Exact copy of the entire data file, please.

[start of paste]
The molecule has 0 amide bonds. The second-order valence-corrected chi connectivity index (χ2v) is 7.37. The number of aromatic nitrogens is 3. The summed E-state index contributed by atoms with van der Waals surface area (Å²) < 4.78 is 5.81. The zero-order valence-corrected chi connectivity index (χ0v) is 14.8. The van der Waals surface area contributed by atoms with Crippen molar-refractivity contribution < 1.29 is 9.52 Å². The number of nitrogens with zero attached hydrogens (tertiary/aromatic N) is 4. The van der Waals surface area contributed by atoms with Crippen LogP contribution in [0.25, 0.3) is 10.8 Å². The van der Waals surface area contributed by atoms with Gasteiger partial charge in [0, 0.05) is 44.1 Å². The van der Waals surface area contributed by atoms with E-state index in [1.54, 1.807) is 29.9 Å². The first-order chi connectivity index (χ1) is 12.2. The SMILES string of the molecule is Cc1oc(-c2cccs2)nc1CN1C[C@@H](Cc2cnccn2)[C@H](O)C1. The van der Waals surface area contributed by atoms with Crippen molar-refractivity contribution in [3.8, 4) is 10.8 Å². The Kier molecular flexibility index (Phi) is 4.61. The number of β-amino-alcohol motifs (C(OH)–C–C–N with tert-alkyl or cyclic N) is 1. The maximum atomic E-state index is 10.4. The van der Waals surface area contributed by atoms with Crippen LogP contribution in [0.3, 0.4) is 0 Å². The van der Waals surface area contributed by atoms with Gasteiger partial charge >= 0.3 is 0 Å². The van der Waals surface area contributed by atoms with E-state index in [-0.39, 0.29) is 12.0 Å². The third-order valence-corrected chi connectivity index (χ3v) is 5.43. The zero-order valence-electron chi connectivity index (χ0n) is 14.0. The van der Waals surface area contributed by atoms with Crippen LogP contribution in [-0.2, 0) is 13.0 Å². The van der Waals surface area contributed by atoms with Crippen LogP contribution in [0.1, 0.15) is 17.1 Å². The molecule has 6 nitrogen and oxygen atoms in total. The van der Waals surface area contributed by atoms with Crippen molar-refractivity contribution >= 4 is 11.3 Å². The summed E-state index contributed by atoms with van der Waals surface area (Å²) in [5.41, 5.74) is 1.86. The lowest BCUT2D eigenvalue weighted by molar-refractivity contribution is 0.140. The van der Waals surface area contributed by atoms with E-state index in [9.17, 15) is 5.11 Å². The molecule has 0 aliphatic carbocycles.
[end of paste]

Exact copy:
The molecule has 0 amide bonds. The second-order valence-corrected chi connectivity index (χ2v) is 7.37. The number of aromatic nitrogens is 3. The summed E-state index contributed by atoms with van der Waals surface area (Å²) < 4.78 is 5.81. The zero-order valence-corrected chi connectivity index (χ0v) is 14.8. The van der Waals surface area contributed by atoms with Crippen molar-refractivity contribution < 1.29 is 9.52 Å². The number of nitrogens with zero attached hydrogens (tertiary/aromatic N) is 4. The van der Waals surface area contributed by atoms with Crippen LogP contribution in [0.25, 0.3) is 10.8 Å². The van der Waals surface area contributed by atoms with Gasteiger partial charge in [0, 0.05) is 44.1 Å². The van der Waals surface area contributed by atoms with E-state index in [1.54, 1.807) is 29.9 Å². The first-order chi connectivity index (χ1) is 12.2. The SMILES string of the molecule is Cc1oc(-c2cccs2)nc1CN1C[C@@H](Cc2cnccn2)[C@H](O)C1. The van der Waals surface area contributed by atoms with Crippen molar-refractivity contribution in [3.8, 4) is 10.8 Å². The Kier molecular flexibility index (Phi) is 4.61. The number of β-amino-alcohol motifs (C(OH)–C–C–N with tert-alkyl or cyclic N) is 1. The maximum atomic E-state index is 10.4. The van der Waals surface area contributed by atoms with Crippen LogP contribution in [0.3, 0.4) is 0 Å². The van der Waals surface area contributed by atoms with Gasteiger partial charge >= 0.3 is 0 Å². The van der Waals surface area contributed by atoms with E-state index in [-0.39, 0.29) is 12.0 Å². The third-order valence-corrected chi connectivity index (χ3v) is 5.43. The zero-order valence-electron chi connectivity index (χ0n) is 14.0. The van der Waals surface area contributed by atoms with Crippen LogP contribution in [-0.2, 0) is 13.0 Å². The van der Waals surface area contributed by atoms with Crippen LogP contribution in [0.1, 0.15) is 17.1 Å². The molecule has 6 nitrogen and oxygen atoms in total. The van der Waals surface area contributed by atoms with Crippen molar-refractivity contribution >= 4 is 11.3 Å². The summed E-state index contributed by atoms with van der Waals surface area (Å²) in [5.41, 5.74) is 1.86. The lowest BCUT2D eigenvalue weighted by molar-refractivity contribution is 0.140. The van der Waals surface area contributed by atoms with E-state index in [9.17, 15) is 5.11 Å². The molecule has 0 aliphatic carbocycles.